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    Perrin Fox

    If Covid-19 has taught us anything, then the important role of physical activity in maintaining good health and mental well-being must be high on the list. The article by Steve Williams (recently in the TES certainly casts a different viewpoint on how to embrace the changes.

    4 ways PE could become a key part of family life
    PE may never return to normal – but it could evolve into a more family-orientated endeavour, is Steve’s main contention:

    “Post-coronavirus much about physical education will have to change.

    If nothing else, a two- or even one-metre distancing rule may make many former staples of PE lessons unfeasible.

    This could seem daunting, but there’s a positive from this situation, which so far has been overlooked – it could mean that PE turns sport into a family-orientated activity that adapts to the new world that has grown up around us.

    PE in the coronavirus crisis: Family time together
    Whereas before parents would rush around dropping one child off at football practice and then taking another to dance class and then picking them all up in an hour’s time, now there is an appreciation of ‘active family time together’, looking outside in our own communities and making the most of nature and the great outdoors. Indeed, PE teachers perhaps have an obligation to continue this good practice and educate students on the importance of being physically active with their families. It would certainly link well with most PE department’s target of creating ‘lifelong learners/ participants’.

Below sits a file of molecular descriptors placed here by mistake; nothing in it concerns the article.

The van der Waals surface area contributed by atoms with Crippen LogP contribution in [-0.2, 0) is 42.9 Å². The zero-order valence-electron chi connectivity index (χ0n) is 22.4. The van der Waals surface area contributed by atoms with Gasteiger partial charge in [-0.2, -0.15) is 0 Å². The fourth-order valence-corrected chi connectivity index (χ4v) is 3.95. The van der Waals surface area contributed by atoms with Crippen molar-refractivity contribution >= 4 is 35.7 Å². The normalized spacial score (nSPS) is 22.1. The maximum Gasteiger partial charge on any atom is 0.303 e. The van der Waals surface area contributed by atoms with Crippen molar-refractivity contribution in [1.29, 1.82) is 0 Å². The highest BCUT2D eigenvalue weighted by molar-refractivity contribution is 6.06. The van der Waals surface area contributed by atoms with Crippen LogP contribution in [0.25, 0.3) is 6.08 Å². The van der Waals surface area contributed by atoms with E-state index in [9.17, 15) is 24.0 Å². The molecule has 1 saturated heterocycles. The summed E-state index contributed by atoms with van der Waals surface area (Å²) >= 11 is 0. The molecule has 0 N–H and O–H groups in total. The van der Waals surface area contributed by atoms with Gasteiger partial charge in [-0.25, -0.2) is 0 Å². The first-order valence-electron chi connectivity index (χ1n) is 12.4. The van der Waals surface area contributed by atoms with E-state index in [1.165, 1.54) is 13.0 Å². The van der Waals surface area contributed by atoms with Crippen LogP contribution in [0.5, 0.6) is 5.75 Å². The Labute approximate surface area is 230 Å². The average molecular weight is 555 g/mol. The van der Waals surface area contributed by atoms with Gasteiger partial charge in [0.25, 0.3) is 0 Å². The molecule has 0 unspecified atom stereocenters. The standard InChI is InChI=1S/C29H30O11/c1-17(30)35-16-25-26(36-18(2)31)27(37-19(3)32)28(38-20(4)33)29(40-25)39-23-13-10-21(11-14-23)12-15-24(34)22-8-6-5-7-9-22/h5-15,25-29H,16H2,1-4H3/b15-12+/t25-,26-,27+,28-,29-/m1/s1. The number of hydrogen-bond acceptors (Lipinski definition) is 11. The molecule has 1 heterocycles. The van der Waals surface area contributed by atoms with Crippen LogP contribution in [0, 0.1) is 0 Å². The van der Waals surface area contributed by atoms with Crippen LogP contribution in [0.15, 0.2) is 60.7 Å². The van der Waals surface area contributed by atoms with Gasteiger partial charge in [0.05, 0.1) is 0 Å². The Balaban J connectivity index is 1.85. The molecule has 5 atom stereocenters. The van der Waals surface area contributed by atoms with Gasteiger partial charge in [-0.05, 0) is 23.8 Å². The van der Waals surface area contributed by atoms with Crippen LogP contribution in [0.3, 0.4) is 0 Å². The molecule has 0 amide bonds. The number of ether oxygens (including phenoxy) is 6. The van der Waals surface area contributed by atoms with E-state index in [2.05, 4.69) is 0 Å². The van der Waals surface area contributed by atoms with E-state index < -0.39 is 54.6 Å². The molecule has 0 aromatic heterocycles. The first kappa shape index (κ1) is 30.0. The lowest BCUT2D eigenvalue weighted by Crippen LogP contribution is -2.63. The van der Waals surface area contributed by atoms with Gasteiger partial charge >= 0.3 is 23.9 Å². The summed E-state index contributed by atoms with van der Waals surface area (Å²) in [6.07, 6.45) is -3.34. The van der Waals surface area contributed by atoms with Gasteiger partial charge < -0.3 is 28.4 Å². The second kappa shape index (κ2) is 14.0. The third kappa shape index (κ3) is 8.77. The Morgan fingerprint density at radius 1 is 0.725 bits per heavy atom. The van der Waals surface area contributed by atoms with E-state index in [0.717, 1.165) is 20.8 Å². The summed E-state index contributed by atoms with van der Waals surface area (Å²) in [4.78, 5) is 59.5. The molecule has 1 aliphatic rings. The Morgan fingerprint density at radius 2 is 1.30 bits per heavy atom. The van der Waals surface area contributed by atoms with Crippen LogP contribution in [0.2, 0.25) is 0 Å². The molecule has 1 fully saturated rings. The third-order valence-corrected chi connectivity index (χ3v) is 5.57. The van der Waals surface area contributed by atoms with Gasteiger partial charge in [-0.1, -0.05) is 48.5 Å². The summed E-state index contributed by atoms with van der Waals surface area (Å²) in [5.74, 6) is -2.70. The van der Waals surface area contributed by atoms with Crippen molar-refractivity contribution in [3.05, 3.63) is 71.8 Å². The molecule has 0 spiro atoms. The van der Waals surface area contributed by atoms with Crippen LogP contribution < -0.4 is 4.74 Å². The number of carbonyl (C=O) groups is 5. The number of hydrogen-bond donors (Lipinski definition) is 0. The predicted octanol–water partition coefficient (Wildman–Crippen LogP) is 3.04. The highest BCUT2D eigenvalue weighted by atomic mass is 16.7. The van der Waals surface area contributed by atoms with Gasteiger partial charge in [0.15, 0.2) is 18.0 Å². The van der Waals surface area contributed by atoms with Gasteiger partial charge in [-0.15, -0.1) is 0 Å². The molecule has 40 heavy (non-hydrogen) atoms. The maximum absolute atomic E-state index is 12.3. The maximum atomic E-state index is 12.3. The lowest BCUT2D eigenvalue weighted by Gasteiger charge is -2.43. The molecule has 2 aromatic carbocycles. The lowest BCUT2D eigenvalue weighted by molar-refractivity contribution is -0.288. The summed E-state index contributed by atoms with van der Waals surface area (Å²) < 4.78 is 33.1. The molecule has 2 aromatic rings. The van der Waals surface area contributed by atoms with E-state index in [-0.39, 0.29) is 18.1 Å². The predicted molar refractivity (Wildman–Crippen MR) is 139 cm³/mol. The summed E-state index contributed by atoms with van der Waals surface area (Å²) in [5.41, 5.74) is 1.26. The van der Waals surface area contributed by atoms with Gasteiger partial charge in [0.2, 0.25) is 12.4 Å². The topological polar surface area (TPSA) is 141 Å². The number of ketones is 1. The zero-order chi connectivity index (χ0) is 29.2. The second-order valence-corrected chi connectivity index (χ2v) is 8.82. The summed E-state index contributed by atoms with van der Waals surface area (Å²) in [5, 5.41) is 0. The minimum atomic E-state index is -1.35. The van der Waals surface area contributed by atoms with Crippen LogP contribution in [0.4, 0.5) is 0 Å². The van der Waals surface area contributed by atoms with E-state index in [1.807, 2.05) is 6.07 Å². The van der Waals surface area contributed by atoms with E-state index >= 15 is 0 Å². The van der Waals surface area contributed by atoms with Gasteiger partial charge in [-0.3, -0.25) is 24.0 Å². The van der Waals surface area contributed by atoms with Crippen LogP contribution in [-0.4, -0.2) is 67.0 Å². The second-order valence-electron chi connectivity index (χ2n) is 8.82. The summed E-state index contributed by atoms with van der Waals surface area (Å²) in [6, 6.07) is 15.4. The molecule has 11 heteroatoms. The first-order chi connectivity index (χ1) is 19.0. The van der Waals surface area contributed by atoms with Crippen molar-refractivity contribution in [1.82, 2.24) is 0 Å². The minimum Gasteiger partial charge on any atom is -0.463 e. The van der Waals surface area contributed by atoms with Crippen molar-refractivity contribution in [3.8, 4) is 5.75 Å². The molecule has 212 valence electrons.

Perhaps PE teachers should be putting more energy into teaching sports that are family-friendly? Sports that mum, dad, son, daughter and even grandma can be involved in.

    Can this sporting unit not only tick the box of physical activity but also help to combat issues such as the lack of community identity and spirit, reduce mental health problems, improve social wellbeing, tackle obesity and increase sports participation outside schools?

    Would this shift of focus also pave the way for a more understanding PE curriculum where the whole student (in and out of school) is thought about and developed?

    It’s a powerful thought.”

    What changes have you noticed in your setting? We know that every setting is unique in its place and community. If you want to explore this idea why not get in touch with us here at Active Devon? We offer free consultations either virtual, by phone or email and will resume face to face visits when Government rules allow. Drop us an email and we can start the conversation now
    What have you got to lose?

    Steve suggests:
    “… use this time to reach out further than the sports hall and playing field. To reach outside of your school and show the wider community the true benefits of being lifelong participants in physical education. To show the exceptional core values that are attached to our subject, such as resilience, determination, respect and cooperation to name a few.”

    #29990 Reply

    Thank you

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